LONDON — Christopher Eubanks, a 27-year-old American making his Wimbledon debut, reached the quarterfinals at a Grand Slam tournament for the first time by stunning two-time major runner-up Stefanos Tsitsipas 3-6, 7-6 (4), 3-6, 6-4, 6-4 in a little over three hours Monday.
Defending champion Novak Djokovic, meanwhile, was temporarily knocked off course by big-serving Hubert Hurkacz but quickly got back in the groove on Monday to reach the quarterfinals.
Having edged two tiebreaks late on Sunday before being beaten by the tournament’s strict 11 p.m. curfew, Djokovic returned to lose his first set of the tournament before sealing a 7-6 (6), 7-6 (6), 5-7, 6-4 victory.
The 43rd-ranked Eubanks, who is from Atlanta and played college tennis at Georgia Tech, is on quite a roll right now on grass courts, a surface he said he hated just a month ago. But he won his first career ATP title at a tuneup event in Mallorca, Spain, the week before Wimbledon and now added his upset of the No. 5-seeded Tsitsipas to an earlier victory over No. 12 Cameron Norrie at the All England Club.
“I feel like I’m living a dream right now. This is absolutely insane, when you paint all of the context. I’ve tried so much to block everything out and just focus on the next match — as cliché as it sounds — but … it’s surreal,” Eubanks told the crowd during an on-court interview. “It’s unbelievable. I can’t believe this.”
Eubanks will carry a nine-match winning streak into his contest against No. 3 Daniil Medvedev for a berth in the semifinals. Medvedev, of Russia, reached the quarterfinals for the first time when his fourth-round opponent, Jiri Lehecka, retired injured after losing the first two sets 6-4, 6-2. Lehecka, 21, who had played a four-hour five-set match against Tommy Paul in the last round, took a timeout after the first set while a trainer treated blisters on his right foot.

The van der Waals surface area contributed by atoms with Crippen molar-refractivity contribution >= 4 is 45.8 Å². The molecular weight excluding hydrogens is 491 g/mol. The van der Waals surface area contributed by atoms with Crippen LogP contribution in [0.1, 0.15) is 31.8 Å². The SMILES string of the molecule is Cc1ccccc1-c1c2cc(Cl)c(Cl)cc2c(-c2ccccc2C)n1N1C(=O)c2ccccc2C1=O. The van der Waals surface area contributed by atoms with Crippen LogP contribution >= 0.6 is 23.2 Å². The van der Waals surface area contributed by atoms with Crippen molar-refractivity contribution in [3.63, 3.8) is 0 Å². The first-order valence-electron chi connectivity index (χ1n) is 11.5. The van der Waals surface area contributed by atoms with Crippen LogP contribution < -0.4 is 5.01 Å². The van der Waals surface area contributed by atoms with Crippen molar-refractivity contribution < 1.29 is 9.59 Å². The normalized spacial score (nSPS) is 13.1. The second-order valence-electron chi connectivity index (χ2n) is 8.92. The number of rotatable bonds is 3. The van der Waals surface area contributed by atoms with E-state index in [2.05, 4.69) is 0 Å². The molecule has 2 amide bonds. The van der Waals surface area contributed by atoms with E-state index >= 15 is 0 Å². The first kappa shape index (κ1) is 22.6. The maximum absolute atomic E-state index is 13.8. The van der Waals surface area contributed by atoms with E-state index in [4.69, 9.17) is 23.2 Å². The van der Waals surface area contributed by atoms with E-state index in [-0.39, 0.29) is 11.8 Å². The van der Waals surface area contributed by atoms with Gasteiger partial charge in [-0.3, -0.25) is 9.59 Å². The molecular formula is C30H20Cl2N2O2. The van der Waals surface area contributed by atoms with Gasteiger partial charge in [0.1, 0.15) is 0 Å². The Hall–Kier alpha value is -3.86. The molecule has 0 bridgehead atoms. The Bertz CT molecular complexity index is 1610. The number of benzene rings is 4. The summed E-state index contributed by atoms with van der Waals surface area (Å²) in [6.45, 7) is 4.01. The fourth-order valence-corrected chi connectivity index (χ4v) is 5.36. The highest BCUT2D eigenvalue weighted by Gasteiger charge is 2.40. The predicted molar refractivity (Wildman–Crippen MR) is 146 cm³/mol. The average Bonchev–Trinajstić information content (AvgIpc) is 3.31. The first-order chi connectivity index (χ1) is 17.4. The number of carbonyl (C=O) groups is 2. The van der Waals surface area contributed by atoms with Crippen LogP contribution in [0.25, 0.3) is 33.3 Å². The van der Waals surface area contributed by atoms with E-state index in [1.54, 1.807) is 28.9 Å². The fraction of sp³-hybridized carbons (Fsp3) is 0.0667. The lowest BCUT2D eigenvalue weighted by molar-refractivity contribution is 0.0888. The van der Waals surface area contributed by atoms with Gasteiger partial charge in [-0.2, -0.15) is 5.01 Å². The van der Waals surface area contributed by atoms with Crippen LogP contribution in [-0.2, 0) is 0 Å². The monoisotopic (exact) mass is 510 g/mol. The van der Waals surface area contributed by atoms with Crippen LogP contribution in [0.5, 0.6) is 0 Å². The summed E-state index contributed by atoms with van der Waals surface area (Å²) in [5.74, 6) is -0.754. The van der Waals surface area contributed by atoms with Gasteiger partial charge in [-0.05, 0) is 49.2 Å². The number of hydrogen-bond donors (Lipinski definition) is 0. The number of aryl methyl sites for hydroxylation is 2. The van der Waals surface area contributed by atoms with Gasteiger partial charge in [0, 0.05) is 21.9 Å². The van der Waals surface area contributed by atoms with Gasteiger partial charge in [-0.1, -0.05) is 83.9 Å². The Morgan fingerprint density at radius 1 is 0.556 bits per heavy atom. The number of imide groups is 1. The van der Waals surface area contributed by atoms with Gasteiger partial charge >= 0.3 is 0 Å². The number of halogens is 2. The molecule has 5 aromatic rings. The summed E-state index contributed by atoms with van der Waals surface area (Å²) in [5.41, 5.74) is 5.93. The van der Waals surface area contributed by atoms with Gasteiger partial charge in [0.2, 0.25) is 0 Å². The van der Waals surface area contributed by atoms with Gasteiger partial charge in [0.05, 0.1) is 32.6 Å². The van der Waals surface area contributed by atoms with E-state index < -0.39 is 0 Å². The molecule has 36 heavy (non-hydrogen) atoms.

This is just the ninth major tournament for Eubanks, who never previously had been past the second round of a Grand Slam tournament.
Djokovic, 36, was not at his best as Hurkacz, of Poland, briefly threatened a comeback. But as he so often does, the record 23-time Grand Slam men’s champion found a solution.
He has matched Jimmy Connors for the second-most Wimbledon quarterfinals reached and will face Russia’s seventh seed Andrey Rublev on Wednesday.
Remarkably, Djokovic has now reached 56 Grand Slam quarterfinals, second behind only Roger Federer.
With wind swirling around Centre Court, Djokovic struggled for his usual rhythm and dropped serve for the first time in the match to hand over the third set.
The second seed looked uncomfortable for a while against the 17th seed, who ended Federer’s Wimbledon career two years ago.
But Djokovic, of Serbia, pounced to finally the break the Hurkacz serve for the first time at 3-3 in the fourth — having seen seven previous break points snatched away.
From then on it was straightforward as Djokovic quickly wrapped things up in clinical fashion.
“He put up a great performance,” a relieved Djokovic said on court after keeping his bid for a fifth successive Wimbledon title and eighth in all.
“Honestly, I don’t recall the last time I felt this miserable on returning games to be honest, because of his incredibly accurate and powerful serve. I mean he’s got one of the best serves in the world and it’s so difficult to read it.”
Wimbledon has been Medvedev’s least successful Grand Slam tournament. The former world No. 1 has reached four finals, winning the US Open in 2021.
He did not play at Wimbledon last year because of the ban on Russian competitors following the country’s invasion of Ukraine.
The Associated Press and Reuters contributed to this report.